The product mindset is not just about whether you ship commercial software products like Microsoft and Google, it is about treating the results of what you do as a consumer grade product! This is just as relevant to Enterprise IT delivering change to the business as it is to Microsoft delivering commercial product to its fee paying customers.
Achieving a product mindset in typical Enterprise IT organisations often requires a fundamental change in culture and attitudes that needs to start at the top.
Enterprise IT needs to start somewhere, so a good first step to achieving this is to consider the use of temporary project specific identities so that team members see themselves more as being part of a product team that has a common purpose and distinct identity and less as individuals working to their own agenda, goals and timeline.
Using interesting code names (not just acronyms for what the project is doing or delivering) helps to establish an identify for the project, the team, it will increase the sense of purpose and serve as a mechanism for increasing team morale.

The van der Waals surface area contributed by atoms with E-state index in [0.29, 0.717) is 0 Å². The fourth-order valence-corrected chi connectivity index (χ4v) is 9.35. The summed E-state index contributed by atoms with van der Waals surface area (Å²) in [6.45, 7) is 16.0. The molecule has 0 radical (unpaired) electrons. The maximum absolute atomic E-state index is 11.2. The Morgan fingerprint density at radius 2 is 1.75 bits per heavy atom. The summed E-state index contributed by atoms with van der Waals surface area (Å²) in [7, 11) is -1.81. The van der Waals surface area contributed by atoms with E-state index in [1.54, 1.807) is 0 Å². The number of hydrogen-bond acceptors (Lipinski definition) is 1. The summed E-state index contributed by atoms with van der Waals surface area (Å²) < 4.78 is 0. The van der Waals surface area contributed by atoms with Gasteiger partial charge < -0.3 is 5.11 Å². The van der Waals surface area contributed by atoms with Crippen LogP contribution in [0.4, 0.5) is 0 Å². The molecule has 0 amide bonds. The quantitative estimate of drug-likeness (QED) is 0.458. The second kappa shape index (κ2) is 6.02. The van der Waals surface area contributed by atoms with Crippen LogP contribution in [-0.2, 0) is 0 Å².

Re-enforcing the team identity by using the code name in documents, presentations, team communications, project plans, e/mail signatures etc are simple ways to create and maintain team identity and spirit.
Using a code name is especially useful on projects with “virtual teams,” comprising elements from several different groups and/or locations within an organisation.
Once you establish a sense of identity and purpose around a project, it’s an easy next step to recognise that whatever the final deliverable is, it should be considered a product. Principles and techniques that apply to creating products, like those advocated in Agile Methods and Systems Thinking, should still be used, but, the will be more effective in ensuring your project’s successful design, build and delivery.
Having a product mindset also creates more of a team focus on execution and what is being delivered at the end of the project and less focused on the process individuals need to follow in getting there. That doesn’t mean process is bad or unimportant, just that processes should be used to accomplish the end goal and not just for the sake of it.
With the adoption of the product mindset, everyone on the team should feel responsible for the delivery of that product, feeling that they have a share in the risk, responsibility and rewards in delivering a product.